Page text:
THE SCIENCE OF SLEEP
Those blue lights keep us
from getting enough—
a modern bedtime ritual,
the backlit screen.
We climb to the mountain edge, where
tourists flock after dark to see blue
flames from the combustion of gases.
We undergo a startling
metamorphosis. We become
almost paralyzed. We approach
the frontiers of death.
Our team flies to an Inuit village–dilapidated buildings,
empty fuel drums–a desolate landscape, the bear lying
on the ground like an abandoned rug, nearly lifeless.
Life on a spinning planet,
with its endless wheel
of day and night, aims
to sync us with the sun
In West Papua, catchers bring butterflies for inspection.
They come from all directions, sometimes in the morning,
sometimes from darkness, dark, ghostly shapes in the air.
One’s nightly spindles
curate memories throughout
the looping voyage of the night,
of harrowing missions.
We traverse the roadless landscape, trek up valleys
where villagers tend apricots at the foot of glaciers,
barely aware of the bloodshed in the distant capital.
Sleep is ancient, essential, dreams
a source of enchantment, mystery—
or chaotic neurons, devoid of
Love letters, a CD player, tequila, a Bible containing
tickets to a soccer match in Bolivia, a dozen kangaroos
and wallabies, foraging for seaweed in the waves.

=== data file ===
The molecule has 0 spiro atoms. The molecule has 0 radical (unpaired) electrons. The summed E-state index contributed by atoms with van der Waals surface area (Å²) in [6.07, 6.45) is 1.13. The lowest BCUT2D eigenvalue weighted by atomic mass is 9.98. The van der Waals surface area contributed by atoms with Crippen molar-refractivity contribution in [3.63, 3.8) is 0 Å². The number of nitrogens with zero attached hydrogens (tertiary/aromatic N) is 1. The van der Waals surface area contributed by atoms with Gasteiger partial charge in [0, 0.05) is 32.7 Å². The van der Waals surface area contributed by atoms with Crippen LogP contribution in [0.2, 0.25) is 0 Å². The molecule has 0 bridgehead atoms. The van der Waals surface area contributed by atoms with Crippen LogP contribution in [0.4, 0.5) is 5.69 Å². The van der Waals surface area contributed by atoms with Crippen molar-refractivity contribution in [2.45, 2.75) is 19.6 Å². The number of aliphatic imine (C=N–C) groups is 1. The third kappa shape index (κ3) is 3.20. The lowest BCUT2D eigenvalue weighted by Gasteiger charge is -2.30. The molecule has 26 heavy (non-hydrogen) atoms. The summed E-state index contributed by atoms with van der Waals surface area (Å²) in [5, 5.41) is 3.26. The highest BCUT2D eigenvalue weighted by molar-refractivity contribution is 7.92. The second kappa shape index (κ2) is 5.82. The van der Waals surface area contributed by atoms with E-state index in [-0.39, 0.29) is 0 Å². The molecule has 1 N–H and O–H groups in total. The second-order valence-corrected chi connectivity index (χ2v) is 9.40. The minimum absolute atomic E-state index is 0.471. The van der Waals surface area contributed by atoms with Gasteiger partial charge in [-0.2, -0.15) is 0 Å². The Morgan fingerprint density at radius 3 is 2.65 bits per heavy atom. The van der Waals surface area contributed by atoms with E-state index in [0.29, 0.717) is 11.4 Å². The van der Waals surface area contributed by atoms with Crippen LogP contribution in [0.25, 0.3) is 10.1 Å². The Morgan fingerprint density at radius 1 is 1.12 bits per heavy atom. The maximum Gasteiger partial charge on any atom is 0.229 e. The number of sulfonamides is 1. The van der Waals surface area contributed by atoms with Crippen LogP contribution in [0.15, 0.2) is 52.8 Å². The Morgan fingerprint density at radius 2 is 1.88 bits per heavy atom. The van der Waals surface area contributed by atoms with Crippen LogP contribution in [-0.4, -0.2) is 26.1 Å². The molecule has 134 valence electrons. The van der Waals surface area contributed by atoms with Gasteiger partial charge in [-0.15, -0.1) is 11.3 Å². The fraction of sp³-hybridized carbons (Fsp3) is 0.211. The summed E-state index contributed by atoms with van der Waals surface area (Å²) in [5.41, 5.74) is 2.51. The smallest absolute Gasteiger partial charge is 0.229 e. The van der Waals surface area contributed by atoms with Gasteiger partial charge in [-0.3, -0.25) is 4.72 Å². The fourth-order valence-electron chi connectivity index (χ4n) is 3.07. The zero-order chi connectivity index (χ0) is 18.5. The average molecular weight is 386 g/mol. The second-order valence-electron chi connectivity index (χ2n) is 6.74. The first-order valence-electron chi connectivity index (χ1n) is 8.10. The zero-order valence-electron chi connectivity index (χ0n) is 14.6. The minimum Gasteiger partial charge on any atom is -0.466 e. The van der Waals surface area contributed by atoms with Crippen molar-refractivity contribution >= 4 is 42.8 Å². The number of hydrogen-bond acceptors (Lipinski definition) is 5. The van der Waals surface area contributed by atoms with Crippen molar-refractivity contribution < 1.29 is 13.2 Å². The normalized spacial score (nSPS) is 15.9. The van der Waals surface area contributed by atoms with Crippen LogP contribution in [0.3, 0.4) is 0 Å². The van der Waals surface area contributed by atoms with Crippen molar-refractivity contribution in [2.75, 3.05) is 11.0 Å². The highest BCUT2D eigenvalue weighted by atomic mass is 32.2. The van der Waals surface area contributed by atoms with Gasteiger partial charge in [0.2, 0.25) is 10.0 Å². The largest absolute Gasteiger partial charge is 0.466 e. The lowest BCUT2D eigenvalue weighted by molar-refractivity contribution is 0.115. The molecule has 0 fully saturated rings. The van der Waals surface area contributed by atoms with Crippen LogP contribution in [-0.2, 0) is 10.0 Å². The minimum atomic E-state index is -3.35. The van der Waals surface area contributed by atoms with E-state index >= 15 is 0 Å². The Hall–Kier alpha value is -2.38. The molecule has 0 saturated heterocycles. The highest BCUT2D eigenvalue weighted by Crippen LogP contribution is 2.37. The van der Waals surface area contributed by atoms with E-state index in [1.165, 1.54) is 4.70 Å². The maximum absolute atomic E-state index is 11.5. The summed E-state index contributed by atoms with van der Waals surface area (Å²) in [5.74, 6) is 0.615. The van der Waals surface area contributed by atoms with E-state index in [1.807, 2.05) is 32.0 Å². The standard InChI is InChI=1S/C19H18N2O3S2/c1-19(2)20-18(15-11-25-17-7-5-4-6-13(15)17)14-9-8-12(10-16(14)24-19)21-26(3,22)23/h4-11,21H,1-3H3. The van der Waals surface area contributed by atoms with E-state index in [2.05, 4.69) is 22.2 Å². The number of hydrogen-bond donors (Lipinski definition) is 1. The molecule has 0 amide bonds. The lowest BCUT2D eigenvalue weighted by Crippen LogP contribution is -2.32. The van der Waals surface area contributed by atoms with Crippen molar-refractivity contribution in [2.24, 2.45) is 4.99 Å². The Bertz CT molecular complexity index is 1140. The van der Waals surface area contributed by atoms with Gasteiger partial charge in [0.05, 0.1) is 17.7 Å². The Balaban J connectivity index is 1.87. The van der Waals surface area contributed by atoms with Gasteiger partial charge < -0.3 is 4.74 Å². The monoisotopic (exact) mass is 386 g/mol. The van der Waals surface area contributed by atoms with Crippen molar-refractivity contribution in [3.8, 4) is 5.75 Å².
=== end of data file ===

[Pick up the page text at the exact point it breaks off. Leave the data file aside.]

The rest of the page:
In the untamed jungle
of the mind, our savage
A Maasai girl bounces on the carcass of a female
elephant, poisoned for raiding grain stores.
Sex drive, elation, love:
the playtime of the brain.
Why do we stay awake?
Source: National Geographic, August 2018.
Method: For this poem, I excerpted stirring short expository passages from an article discussing the phenomenon of human sleep, in “The Science of Sleep,” National Geographic, August 2018. I shaped these passages into short lines to accentuate their sparse beauty. I interspersed these passages with excerpts from captions and other short passages from other stories in the same issue of the magazine, all describing the wonder, absurdity, and horror of the human adventure, as it is lived throughout the world. I distinguished these passages from the expository passages with italic font and longer lines.
Lisa Carl is a writer, painter, photographer, and associate professor of English at North Carolina Central University.